Freddie Z.

Vancouver, British Columbia

Vancouver Heritage Fair

How an Animal Started a Revolution: The Beaver Wars

This project seeks to explore the history and beginnings of the Beaver Wars, the causes and consequences, the underlying events that sparked change, and the lasting impacts of the Wars.





What was the most interesting thing you learned about your topic?

I learned that the Beaver Wars have been historically overlooked for later conflicts such as the War of 1812, even though the Iroquois Wars can be attributed to one of the earliest examples of battle between the Europeans and Indigenous peoples. As we try to navigate the consequences of climate change, global conflicts, and mistreatment of local Indigenous Peoples, we can use lessons learned from the Beaver Wars to help guide decisions on these topics. In a world where we are trying to incorporate more Indigenous stories into our education, I believe that these series of conflicts are a prime example.

What important lessons have you learned that you want to share with other Canadians?

In the past, there were over 10 beaver species native to North America. However, due to over-hunting during the Beaver Wars, these populations declined dramatically, to the point where the only remaining species today is the North American beaver (Castor canadensis). I think that this story can help more Canadians learn about the dangers of excessive fur hunting, and prevent similar incidents from occurring in the future.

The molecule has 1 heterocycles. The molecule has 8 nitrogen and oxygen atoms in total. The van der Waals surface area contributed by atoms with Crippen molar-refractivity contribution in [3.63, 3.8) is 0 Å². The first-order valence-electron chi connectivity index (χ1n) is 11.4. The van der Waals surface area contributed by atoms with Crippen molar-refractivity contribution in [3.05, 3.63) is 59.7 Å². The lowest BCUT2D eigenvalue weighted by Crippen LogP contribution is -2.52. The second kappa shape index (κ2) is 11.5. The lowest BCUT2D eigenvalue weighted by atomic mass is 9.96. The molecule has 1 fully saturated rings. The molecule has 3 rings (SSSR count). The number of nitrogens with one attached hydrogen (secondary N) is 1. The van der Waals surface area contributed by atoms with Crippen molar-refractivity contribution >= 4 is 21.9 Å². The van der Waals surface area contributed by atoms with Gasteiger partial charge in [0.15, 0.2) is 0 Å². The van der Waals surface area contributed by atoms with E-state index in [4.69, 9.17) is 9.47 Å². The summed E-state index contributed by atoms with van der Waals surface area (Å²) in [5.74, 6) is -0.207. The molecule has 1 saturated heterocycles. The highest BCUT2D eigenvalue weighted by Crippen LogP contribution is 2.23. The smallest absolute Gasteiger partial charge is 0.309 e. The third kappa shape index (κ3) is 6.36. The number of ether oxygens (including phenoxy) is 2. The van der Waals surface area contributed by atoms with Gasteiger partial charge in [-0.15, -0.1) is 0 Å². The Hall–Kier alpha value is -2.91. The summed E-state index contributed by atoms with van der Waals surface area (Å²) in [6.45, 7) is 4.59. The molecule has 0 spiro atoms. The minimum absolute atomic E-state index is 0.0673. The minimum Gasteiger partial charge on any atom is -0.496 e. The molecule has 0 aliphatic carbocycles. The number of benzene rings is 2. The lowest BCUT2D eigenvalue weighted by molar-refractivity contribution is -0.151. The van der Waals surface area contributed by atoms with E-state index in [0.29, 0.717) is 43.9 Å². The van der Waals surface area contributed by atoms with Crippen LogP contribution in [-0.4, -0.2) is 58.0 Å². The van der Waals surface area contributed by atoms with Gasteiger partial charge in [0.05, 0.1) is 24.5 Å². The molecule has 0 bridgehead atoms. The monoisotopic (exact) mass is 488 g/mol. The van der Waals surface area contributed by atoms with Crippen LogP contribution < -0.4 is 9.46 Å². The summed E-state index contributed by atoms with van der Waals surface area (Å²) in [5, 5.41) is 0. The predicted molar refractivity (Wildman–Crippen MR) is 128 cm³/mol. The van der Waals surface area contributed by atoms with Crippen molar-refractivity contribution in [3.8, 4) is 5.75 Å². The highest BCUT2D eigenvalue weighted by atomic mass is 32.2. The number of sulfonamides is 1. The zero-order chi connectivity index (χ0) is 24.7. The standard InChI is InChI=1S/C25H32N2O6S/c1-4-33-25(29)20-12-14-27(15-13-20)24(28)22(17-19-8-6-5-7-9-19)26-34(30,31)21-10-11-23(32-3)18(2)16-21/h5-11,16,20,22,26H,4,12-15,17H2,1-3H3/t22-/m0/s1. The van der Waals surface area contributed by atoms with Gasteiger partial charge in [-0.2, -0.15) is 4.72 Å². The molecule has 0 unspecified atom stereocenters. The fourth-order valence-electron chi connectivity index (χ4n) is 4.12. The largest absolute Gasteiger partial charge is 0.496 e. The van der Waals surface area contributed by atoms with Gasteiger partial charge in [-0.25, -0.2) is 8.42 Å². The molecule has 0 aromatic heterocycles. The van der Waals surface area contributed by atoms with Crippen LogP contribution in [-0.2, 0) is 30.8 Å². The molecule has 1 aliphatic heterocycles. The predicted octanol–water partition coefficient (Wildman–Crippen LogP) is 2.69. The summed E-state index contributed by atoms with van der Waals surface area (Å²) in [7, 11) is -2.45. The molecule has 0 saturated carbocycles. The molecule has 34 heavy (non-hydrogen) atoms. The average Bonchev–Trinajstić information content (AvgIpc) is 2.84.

How would you compare your life today to the lives of those studied in your project?

I would say that my life is much more stable than that of the people I studied in my project. They had to survive in hostile, conflict-filled environments, with loved ones often perishing daily. Indigenous residents needed to adapt to new, unknown European technologies such as firearms in short time-frames.